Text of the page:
The math you need to play poker isn't difficult you just have to practice doing it in your head, and learn shortcuts so you're not staring off into outer space trying to solve complicated math problems at the poker table. Being able to easily memorize things would be helpful, but you don't have to be a savant.

    The math isn't going to do you a lot of good if you can't employ logical reasoning skills. The most valuable piece of information in the game of poker is the knowledge of the cards your opponent holds. The better you are at determining what cards your opponent holds the better decisions you can make. To accomplish this you need two things:

    1. information
    2. logical reasoning skills

    You take the information you have (the way your opponent has played the hand, any physical tells you might think you've picked up on, the way you think your opponent generally plays, etc.) and you apply logical reasoning to sort through the information and determine why your opponent is behaving the way he is and what cards he might have. Usually your opponent will be on what poker player's call a "level". A level just describes how a particular player thinks about and plays poker. Once you know what level your opponent is thinking on you will have a good idea of how he plays and you can better predict what range of hands he might hold, and exploit him. Likewise, if an opponent figures out how you think you should be prepared to adapt.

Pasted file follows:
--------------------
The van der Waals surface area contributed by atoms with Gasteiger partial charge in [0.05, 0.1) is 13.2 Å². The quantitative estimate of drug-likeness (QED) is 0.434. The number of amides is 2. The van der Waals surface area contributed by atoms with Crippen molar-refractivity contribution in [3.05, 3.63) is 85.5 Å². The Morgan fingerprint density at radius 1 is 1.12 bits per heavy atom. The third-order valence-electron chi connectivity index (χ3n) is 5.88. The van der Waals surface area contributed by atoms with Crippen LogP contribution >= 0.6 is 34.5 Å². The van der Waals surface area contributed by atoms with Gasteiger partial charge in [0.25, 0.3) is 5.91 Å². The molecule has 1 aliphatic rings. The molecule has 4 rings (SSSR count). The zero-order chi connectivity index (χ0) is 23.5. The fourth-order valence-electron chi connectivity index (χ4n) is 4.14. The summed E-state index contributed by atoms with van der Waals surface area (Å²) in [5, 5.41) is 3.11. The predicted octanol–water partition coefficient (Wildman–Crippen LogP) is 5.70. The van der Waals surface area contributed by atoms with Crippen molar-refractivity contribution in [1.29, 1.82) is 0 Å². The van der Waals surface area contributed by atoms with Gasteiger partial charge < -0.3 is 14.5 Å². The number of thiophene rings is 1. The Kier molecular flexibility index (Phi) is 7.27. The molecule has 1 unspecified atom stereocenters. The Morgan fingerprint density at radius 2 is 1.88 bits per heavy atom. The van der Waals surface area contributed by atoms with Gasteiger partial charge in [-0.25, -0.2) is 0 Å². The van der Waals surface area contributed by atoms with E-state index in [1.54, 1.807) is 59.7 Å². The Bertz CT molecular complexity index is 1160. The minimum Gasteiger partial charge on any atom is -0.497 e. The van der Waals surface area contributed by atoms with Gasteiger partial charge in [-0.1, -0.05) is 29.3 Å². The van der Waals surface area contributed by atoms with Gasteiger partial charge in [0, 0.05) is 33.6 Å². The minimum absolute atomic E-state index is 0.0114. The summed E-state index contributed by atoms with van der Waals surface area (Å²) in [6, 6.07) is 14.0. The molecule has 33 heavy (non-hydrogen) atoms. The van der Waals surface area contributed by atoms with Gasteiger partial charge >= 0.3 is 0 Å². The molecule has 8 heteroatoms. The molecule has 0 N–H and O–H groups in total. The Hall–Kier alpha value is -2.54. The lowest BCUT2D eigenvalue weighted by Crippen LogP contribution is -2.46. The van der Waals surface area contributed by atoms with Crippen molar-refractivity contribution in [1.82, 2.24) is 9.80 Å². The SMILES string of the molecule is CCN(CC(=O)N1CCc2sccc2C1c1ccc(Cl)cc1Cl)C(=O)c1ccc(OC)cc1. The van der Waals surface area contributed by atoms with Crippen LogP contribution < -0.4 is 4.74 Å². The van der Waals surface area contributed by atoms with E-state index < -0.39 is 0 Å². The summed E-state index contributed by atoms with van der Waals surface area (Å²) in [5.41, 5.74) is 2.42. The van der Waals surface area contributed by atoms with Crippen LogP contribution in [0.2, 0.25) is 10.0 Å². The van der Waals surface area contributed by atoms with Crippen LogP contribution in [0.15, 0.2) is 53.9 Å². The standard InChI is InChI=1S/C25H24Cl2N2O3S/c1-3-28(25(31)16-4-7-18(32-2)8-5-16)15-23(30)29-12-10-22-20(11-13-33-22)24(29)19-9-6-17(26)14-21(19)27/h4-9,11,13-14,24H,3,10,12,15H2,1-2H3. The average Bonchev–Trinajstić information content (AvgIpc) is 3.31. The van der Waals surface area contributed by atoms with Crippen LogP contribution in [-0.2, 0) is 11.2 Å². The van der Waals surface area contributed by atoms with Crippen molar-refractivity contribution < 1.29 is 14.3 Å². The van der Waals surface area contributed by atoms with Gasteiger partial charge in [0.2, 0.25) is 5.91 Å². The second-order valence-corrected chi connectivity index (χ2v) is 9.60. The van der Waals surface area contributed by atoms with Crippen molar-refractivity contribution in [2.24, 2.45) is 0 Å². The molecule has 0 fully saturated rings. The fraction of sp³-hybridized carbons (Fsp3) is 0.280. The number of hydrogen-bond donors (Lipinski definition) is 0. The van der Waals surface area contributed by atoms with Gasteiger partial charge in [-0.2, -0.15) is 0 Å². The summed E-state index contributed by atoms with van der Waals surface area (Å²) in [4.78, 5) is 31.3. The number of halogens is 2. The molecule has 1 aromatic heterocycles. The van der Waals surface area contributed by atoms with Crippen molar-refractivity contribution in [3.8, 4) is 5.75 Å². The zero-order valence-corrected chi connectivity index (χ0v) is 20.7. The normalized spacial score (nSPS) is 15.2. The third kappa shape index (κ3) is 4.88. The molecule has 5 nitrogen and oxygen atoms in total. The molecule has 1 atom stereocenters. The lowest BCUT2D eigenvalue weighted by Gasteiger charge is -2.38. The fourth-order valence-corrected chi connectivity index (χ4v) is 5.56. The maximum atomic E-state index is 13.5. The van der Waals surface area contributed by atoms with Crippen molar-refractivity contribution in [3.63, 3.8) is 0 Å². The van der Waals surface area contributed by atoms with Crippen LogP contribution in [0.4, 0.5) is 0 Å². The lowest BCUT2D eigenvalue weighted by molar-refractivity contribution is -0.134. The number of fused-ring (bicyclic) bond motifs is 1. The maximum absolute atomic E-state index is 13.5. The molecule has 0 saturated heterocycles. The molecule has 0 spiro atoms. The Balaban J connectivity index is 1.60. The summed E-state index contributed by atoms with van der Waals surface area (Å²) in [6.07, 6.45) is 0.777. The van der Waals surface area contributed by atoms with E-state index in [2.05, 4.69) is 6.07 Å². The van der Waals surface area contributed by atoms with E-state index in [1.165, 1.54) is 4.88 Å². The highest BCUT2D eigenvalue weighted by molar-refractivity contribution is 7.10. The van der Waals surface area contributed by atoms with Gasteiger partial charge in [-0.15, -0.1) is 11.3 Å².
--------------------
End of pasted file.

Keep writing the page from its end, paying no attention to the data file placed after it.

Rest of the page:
• Re:Mindgames (Score:5, Interesting)

    by ceoyoyo ( 59147 ) on Thursday July 26, 2012 @07:48PM (#40785381)

    Depending on tells is what people who watched Quantum of Solace too many times do. Good poker players base their play on a) a solid game themselves and b) determining their opponents' play style. Does the guy usually check a raise? Does he bet the flop or pocket pairs or a pocket ace more than he should?

    Most professional poker players these days play online most of the time, where tells are almost nonexistent.

Thufir's a Harkonnen now.